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Tara MacDonald

This article examines Margaret Oliphant's Salem Chapel (1863), the author's only foray into the sensation genre. It argues that the novel's focus on the dangers of gossip and public exposure reveals Oliphant's fraught relationship with sensationalism. Two key characters represent sensational readers and authors in the novel: Arthur Vincent and Adelaide Tufton. By emphasising their eager, voyeuristic desires for sensation, Oliphant marks such modes of reading and interpretation - and the genres which encourage such desires - as problematic. The novel also constructs gossip and public media as troubling, and thus questions sensationalism's reliance on voyeuristic thrills.

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“Can You Really See What We Write Online?”

Ethics and Privacy in Digital Research with Girls

Ronda Zelezny-Green

for the protection of their privacy. The second underexplored area of children’s cell phone use is research that focuses on girls (for exceptions see Zelezny-Green 2014 ; Mokake 2009 ). The appropriation of technology by people is shaped by

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Claudia Mitchell and Ann Smith

measures being taken to curb the global transmission of COVID-19. The increasing lack of privacy in the home furthers the practice of cultural forms of patriarchy that lead to violence. Local and international NGOs, government ministries, and researchers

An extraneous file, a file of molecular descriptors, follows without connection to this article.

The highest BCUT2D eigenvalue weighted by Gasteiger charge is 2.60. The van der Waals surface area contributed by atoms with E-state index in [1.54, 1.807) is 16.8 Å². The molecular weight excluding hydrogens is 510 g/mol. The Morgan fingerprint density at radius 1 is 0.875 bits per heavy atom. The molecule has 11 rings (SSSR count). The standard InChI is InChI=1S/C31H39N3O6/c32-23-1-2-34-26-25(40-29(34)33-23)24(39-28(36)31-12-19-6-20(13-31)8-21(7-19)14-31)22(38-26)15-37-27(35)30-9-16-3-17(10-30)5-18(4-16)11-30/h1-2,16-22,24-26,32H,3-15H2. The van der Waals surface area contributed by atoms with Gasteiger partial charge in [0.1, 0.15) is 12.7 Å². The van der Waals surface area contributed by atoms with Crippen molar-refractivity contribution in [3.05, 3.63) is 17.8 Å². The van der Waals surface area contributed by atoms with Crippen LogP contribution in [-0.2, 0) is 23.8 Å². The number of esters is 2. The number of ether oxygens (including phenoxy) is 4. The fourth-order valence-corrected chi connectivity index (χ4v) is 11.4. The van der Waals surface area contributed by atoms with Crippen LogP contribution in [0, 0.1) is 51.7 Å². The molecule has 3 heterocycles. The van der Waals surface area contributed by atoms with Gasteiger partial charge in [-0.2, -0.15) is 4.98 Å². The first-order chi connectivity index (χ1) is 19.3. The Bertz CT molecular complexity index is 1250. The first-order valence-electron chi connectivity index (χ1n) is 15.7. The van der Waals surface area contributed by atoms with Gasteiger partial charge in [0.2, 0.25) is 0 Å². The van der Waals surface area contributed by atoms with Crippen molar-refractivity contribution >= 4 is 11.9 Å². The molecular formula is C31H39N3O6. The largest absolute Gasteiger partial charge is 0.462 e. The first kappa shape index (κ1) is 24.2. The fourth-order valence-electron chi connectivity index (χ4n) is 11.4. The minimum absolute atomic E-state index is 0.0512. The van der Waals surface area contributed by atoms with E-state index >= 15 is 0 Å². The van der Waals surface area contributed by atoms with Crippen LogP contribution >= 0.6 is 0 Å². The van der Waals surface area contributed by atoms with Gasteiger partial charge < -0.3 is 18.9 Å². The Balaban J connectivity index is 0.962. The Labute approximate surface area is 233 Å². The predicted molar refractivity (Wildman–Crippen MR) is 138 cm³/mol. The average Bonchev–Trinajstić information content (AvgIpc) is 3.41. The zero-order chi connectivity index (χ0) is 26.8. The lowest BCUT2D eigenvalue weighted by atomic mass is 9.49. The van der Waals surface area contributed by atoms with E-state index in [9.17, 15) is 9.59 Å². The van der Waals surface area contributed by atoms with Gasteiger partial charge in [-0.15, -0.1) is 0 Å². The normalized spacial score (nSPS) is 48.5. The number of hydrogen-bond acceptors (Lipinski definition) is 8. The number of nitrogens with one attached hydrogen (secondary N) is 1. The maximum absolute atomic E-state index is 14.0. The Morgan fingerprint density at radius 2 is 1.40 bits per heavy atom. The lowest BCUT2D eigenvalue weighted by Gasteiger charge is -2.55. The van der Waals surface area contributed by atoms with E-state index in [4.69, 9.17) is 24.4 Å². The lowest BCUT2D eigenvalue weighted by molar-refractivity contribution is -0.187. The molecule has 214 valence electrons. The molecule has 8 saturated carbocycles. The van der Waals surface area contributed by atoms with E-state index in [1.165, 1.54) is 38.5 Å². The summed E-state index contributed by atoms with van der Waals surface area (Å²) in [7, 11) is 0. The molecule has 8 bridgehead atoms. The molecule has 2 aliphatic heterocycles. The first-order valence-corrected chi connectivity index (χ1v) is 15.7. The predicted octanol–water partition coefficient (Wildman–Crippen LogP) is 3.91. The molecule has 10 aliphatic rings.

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Autobiography

An Autopsy

Jean-Christophe Menu and Fabrice Neaud

could not reasonably have been classed as an ‘invasion of privacy’, given that all the pages had been pre-published with the consent of the person concerned. Then I was advised against publishing a follow-up, and in any case, I wasn't in any frame of

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Olga Zdravomyslova and Elena Onegina

’ clear desire for privacy and independence, fuelled by the pandemic's increasingly rapid invasion of their digital space, reinforces the understanding of freedom as autonomy, as the desire “to live the way I want.” Concluding Remarks The